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Although he appears visionary and hardworking, Willy Loman fails to teach his sons the lessons of becoming successful in life because of his beliefs. Willy survives with a misconstrued ambition of becoming wealthy and inculcates this idea into his sons, Happy and Biff, even though he did not know how to achieve it. He trained his sons on his approach to life and hoped they would follow and achieve his dream of success.
He has no plan for his life and concentrates on his past failures, and his children seem perched to being successful, primed on his world hypotheses. Salesmanship has given Willy a feeling of greatness and merit. He believes that the present world has dishonored them by taking away the personality of salesmen.
Willy has taught this notion to his sons, who are very receptive and obedient to their father. However, these believes have caused him disappointment as they end up turning down his principles and goals. Willy Loman fails to guide his sons to greatness in their lives because of his personal and cultural beliefs.
Willy has an insensitive personality. He does not realize that his capabilities and aspirations are different from those of his sons. While Biff wanted an outdoors job, his father wanted a white collar job for him. Willy does not admit failure nor consider the opinion of his sons. This has led to rebellion from his sons, when they discover what is right for them.
For example, Biff disliked the business life recommended by his father and opted a life on the farms after realizing that success means an enjoyable life and not money. Willy believed that Biff would be successful in business because of his attractiveness, and his past splendor in high school soccer. However, this notion was wrong as Biff failed to graduate from high school and join college because of his arrogance.
He later recognizes his true personality and decides to work on a farm, where he would enjoy and feel comfortable. Willy is very upset in him and is discontented in all that he does. Contrary to his believe that popularity and fame lead to success; Willy never earned handsome wealth despite his claim for fame, and many years of experience.
This is made unsound when his boss demotes him, and he merely earns a commission before he finally gets fired, despite his friendship with Wagner’s father. His claim for connections fails him again. Willy’s idea of connecting Biff with important people at Penn State would be futile as football does not seem to be the best career for him. To Biff, having the right connections does not always help.
The expectations of Willy that his requiem would be fully packed due to his well connection and popularity failed to turn out as he thought since only the family members were present. Willy had inculcated a sense of superiority in Biff Loman that made him arrogant. This made him unsuccessful in graduating from high school and advance to college.
Willy’s melancholy originates from the misconceptions he had about the American dream and his incapability to connect how the world works with how he thinks it should work. The American dream stated that: through the established qualities of determination, creativity, hard work, and resilience, one may get contentment through riches and that a good-looking and loved man will no doubt attain the comforts of modern life.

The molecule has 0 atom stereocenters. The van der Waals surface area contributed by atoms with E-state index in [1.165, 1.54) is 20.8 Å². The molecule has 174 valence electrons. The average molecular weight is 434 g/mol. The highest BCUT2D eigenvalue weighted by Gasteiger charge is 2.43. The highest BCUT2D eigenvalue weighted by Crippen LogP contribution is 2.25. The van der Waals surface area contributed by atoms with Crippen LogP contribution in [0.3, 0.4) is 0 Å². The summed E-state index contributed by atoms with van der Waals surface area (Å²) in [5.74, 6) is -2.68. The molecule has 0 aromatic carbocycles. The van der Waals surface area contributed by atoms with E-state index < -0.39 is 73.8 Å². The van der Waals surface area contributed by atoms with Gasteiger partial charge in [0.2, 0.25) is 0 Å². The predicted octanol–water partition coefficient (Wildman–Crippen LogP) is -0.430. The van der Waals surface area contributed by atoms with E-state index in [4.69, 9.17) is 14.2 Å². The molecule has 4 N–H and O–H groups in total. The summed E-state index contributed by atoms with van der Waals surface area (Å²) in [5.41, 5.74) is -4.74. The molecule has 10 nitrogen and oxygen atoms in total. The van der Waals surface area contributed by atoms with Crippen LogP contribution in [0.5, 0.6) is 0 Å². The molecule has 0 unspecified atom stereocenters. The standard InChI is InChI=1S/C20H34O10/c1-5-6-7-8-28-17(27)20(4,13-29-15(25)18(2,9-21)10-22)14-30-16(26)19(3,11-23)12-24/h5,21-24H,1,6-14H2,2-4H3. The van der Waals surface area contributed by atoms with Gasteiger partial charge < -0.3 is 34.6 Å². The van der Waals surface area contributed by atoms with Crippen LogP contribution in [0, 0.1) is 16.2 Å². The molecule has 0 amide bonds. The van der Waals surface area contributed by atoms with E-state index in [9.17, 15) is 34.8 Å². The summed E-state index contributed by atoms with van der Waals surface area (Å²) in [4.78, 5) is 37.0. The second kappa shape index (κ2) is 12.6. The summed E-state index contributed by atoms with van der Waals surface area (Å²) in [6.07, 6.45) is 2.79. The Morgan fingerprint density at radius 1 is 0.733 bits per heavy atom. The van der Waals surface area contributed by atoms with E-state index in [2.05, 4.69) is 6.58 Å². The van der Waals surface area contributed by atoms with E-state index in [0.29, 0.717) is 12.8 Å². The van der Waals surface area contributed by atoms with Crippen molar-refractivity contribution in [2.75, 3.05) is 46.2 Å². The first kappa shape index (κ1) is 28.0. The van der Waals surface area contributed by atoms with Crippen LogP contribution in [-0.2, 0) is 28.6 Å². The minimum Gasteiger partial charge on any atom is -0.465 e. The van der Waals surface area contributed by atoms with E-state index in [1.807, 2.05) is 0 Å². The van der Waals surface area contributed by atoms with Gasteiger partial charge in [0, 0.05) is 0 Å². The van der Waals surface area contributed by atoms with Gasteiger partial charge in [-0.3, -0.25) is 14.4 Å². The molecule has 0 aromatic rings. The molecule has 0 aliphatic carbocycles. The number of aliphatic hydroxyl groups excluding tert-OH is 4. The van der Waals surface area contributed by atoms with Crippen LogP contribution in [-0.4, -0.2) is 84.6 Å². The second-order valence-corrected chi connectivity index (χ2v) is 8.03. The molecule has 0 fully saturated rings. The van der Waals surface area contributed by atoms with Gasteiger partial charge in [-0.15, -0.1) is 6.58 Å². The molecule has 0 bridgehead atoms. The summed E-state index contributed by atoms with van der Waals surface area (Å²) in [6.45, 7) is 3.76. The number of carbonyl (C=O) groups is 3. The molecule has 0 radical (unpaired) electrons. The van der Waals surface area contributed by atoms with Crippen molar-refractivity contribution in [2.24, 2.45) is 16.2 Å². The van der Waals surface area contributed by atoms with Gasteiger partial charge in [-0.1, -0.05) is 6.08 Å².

This dream can be divided into two significances; the traditional dream and the business achievement dream. When one owns a house, has a good paying job, and lives a secure life, then h/she has accomplished the traditional dream. Willy Loman has accomplished this vision as he has an occupation, a vehicle, a residence, and a family, but he did not appreciate it.
He was so preoccupied with the business dream that he dismantles his family in the end. This dream made him sacrifice going to Alaska in search of his father where he came across the successful salesman, Dave. He decides to follow the same career path as Dave and hopes to get the same success as Dave. It is not until thirty five years of his career when he realizes he had not achieved the prosperity he had hoped to achieve.
What Willy fails to know is that even Dave Singleman, who is his epitome of prosperity, has not fulfilled the American dream. This is because at the age of eighty-four, Dave has not retired, lives in a hotel room, and has no family. His illusion about life and his mental disarray about the real American dream make him fail his sons as he does not know what is really needed of them to succeed.
Willy’s life was a disappointment as he had the wrong ambitions and failed to teach his sons the lessons for victory in life. He deluded himself that he could be a wealthy salesman, when he knew that he would be excellent at operating with hands. If Willy had faced his capabilities in a rational and sincere way, his life would not have ended this way.
It is evident that the top secret to success is a fortune in possessing ordinary talents and aptitude, and readiness to take chances in the corporate world, in addition to being industrious, devoid of taking shortcuts with friends. Cultural believes, such as the American dream, should help to instill values in individuals to put efforts in everything that they do.